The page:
Other modes of applying the principle of my invention may be employed instead of those explained, change being made as regards the mechanism herein disclosed, provided the means stated by any of the following claims or the equivalent of such stated means be employed.

1 therefore particularly point and distinctly claim as my invention:

1. An apparatus of the character described having in combination a self-energized portable traffic signal unit comprising a base formed of two frusto-comcal segments having cutaway straight margins adapted to be brought into alignment when the apparatus is to be carried and providing a standard having a rotary segmental section housing a storage battery, a. signal casing engageable thereon and readily separable therefrom, and

having means permitting nested vertical alignment of the segmental section, when arranged for hand transportation, and permitting outward positioning of the segmental section for base enlargement for holding the structure in firm operative relation when assembled for service.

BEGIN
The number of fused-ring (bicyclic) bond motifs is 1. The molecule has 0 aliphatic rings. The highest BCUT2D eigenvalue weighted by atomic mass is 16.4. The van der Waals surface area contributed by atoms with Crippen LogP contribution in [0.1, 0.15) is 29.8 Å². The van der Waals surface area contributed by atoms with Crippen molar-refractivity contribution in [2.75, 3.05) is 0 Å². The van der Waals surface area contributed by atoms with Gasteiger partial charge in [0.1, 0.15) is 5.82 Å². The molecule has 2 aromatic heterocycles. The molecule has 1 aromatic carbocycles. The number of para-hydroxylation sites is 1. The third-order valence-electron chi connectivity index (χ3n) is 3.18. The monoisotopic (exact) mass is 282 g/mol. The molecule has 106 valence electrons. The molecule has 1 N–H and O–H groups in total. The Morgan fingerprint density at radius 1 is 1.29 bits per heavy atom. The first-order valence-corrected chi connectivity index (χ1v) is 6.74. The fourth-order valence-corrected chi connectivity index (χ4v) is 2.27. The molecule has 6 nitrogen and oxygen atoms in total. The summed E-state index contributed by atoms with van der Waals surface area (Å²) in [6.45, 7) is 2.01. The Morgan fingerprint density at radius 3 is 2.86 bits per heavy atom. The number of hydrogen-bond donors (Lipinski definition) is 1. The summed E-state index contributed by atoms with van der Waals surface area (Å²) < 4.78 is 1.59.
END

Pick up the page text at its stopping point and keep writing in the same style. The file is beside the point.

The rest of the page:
to reduce its overall length, and a base member tofore described, the contact segment H5, how- I ever, being diametrically opposite the position of the contact segment I01, and the contacts of the circuit H6 being to green lights controlling traffic on the cross-thoroughfare and the red lights controlling traffic on the main thoroughfare. As has been heretofore stated, the battery is grounded to the casing by means of a conductor 3| and the return circuits to all the operative elements is through the middle of the base member standard and signal unit in accordance with the position of the elements energized.